Upon seeing how promising this piece was, Blackwell called a local songwriter to mend the promiscuous lyrics. Bumps and Richard then hurried back to the studio with only 15 minutes left in the session and recorded a cleaned-up version of Little Richard's great hit, "Tutti Fruiti, Aw-Rootie." Thus began a recording relationship with Specialty Records that would last through October of 1957. During these years the hits were just flowing out of Little Richard. Some of the best remembered hits included "Long Tall Sally", "Good Golly Miss Molly" and "Keep A Knockin'"
All of his shows were sellouts and he also got into the movies with the rock and roll film, "The Girl Can't Help It". Fats Domino also appeared in this picture, however, it was Little Richard who did the title track. He began a tour of Australia with Eddie Cochran and Gene Vincent in 1957 but suddenly decided to abruptly halt his rock and roll career. He performed one last session with Specialty, who would not let him out of his contract, but then enrolled in the Oakwood Seminary in Huntsville, Alabama to become a Seventh Day Adventist preacher. At this point he renounced rock & roll and his homosexuality. Richard would be gone from the music scene for several years, even though Specialty had enough material to continue to release albums for another year.
It wasn't until 1959 that Richard returned to music, this time as a gospel singer. His career in gospel was fairly fruitless and he returned again to rock and roll in 1962. He started with a tour in England and the following year completed a tour of all of Europe with the fledgling band, The Rolling Stones, as his opening act. Richard did receive attention from several record companies. Unfortunately, they were all only interested in re-releasing his old songs. The performer did sign on with specialty once again to re-master some of his old hits. In this period of five recording sessions, Jimi Hendrix played guitar for Richard.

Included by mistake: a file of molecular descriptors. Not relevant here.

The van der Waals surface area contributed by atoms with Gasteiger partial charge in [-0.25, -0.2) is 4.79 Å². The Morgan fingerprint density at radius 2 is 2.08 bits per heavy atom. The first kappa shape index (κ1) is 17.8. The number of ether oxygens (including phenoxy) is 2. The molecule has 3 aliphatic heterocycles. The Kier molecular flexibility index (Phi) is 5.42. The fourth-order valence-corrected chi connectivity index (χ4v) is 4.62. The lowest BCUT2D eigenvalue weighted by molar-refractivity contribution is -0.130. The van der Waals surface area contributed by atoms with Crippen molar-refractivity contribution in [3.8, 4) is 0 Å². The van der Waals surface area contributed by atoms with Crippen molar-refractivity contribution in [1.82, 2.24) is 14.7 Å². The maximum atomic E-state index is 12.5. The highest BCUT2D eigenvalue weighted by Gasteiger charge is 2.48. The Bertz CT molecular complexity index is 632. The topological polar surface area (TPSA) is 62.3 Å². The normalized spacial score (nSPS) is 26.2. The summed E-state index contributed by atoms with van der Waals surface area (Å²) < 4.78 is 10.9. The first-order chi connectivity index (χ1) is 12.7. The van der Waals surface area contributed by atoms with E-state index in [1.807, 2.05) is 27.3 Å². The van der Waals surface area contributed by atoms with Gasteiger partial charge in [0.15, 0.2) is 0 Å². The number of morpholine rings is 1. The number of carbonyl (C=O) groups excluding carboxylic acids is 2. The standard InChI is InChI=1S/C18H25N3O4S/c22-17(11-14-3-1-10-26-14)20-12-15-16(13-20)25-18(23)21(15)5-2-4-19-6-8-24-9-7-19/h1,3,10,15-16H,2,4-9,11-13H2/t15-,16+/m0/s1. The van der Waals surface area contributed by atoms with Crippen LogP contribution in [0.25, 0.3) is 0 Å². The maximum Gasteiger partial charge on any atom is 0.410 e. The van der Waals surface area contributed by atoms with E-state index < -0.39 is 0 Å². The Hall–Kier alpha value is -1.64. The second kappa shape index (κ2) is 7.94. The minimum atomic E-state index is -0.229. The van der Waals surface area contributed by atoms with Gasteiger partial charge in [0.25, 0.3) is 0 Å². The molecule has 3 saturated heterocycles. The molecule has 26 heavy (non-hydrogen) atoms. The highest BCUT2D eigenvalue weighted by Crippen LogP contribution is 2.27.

In the late 1960's and early 1970's, Little Richard enjoyed more time in the spotlight with the release of "Freedom Blues", a minor hit in 1970. In 1976, he again returned to his place in the church and recorded "God's Beautiful City" for World Records in 1979.
It was not until 1986 that the public heard much from Richard. In that year, he made an appearance in the popular movie, "Down and Out in Beverly Hills" that featured another hit after a 16 year dry-spell; "Great Gosh a 'Mighty."
Little Richard's most notable recent works include his version of the children's song "Itsy-Bitsy Spider" that was part of a compilation benefit children's album put out by Disney Records. He has also become rather close to some puppet friends with appearances on Sesame Street and an album spot on "Kermit Unpigged." With supermodel Cindy Crawford, Richard has starred in commercials for the fragrance "Charlie" by Revlon. Of course, the performer also had the great honor of singing at the Inaugural Party for Bill Clinton and Al Gore, and he is seen regularly on the talk show circuit. His influence on rock music has been immense and the list of younger artists who Richard influenced is a long one that includes people like Jimi Hendrix and Prince.
Page author: N.G.